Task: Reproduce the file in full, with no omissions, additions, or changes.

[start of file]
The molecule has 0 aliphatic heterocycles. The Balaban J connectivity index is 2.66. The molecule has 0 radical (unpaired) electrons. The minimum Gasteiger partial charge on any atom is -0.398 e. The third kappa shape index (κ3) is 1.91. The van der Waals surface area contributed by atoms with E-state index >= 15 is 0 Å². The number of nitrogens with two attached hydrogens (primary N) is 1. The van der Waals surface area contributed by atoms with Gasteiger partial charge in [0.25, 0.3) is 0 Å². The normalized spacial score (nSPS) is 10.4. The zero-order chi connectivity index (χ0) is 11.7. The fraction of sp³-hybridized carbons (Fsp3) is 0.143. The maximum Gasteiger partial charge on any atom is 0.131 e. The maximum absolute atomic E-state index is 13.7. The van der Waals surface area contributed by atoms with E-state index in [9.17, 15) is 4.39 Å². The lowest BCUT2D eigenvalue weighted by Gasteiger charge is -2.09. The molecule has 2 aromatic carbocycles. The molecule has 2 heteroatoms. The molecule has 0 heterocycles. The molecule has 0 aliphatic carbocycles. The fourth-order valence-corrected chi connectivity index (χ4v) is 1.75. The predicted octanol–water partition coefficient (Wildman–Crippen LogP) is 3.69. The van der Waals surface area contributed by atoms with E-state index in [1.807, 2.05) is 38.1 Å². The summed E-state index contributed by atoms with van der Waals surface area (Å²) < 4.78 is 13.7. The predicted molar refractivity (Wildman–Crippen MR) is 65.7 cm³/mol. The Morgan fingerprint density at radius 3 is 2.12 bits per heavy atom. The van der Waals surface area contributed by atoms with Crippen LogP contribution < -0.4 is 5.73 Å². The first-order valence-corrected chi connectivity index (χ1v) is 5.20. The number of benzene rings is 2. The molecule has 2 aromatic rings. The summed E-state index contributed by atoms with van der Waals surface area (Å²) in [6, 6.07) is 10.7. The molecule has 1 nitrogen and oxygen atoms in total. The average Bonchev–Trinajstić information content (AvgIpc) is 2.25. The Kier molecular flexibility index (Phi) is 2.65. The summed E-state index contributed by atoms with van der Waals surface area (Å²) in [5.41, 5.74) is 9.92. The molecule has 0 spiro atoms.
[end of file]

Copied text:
The molecule has 0 aliphatic heterocycles. The Balaban J connectivity index is 2.66. The molecule has 0 radical (unpaired) electrons. The minimum Gasteiger partial charge on any atom is -0.398 e. The third kappa shape index (κ3) is 1.91. The van der Waals surface area contributed by atoms with E-state index >= 15 is 0 Å². The number of nitrogens with two attached hydrogens (primary N) is 1. The van der Waals surface area contributed by atoms with Gasteiger partial charge in [0.25, 0.3) is 0 Å². The normalized spacial score (nSPS) is 10.4. The zero-order chi connectivity index (χ0) is 11.7. The fraction of sp³-hybridized carbons (Fsp3) is 0.143. The maximum Gasteiger partial charge on any atom is 0.131 e. The maximum absolute atomic E-state index is 13.7. The van der Waals surface area contributed by atoms with E-state index in [9.17, 15) is 4.39 Å². The lowest BCUT2D eigenvalue weighted by Gasteiger charge is -2.09. The molecule has 2 aromatic carbocycles. The molecule has 2 heteroatoms. The molecule has 0 heterocycles. The molecule has 0 aliphatic carbocycles. The fourth-order valence-corrected chi connectivity index (χ4v) is 1.75. The predicted octanol–water partition coefficient (Wildman–Crippen LogP) is 3.69. The van der Waals surface area contributed by atoms with E-state index in [1.807, 2.05) is 38.1 Å². The summed E-state index contributed by atoms with van der Waals surface area (Å²) < 4.78 is 13.7. The predicted molar refractivity (Wildman–Crippen MR) is 65.7 cm³/mol. The Morgan fingerprint density at radius 3 is 2.12 bits per heavy atom. The van der Waals surface area contributed by atoms with Crippen LogP contribution < -0.4 is 5.73 Å². The first-order valence-corrected chi connectivity index (χ1v) is 5.20. The number of benzene rings is 2. The molecule has 2 aromatic rings. The summed E-state index contributed by atoms with van der Waals surface area (Å²) in [6, 6.07) is 10.7. The molecule has 1 nitrogen and oxygen atoms in total. The average Bonchev–Trinajstić information content (AvgIpc) is 2.25. The Kier molecular flexibility index (Phi) is 2.65. The summed E-state index contributed by atoms with van der Waals surface area (Å²) in [5.41, 5.74) is 9.92. The molecule has 0 spiro atoms.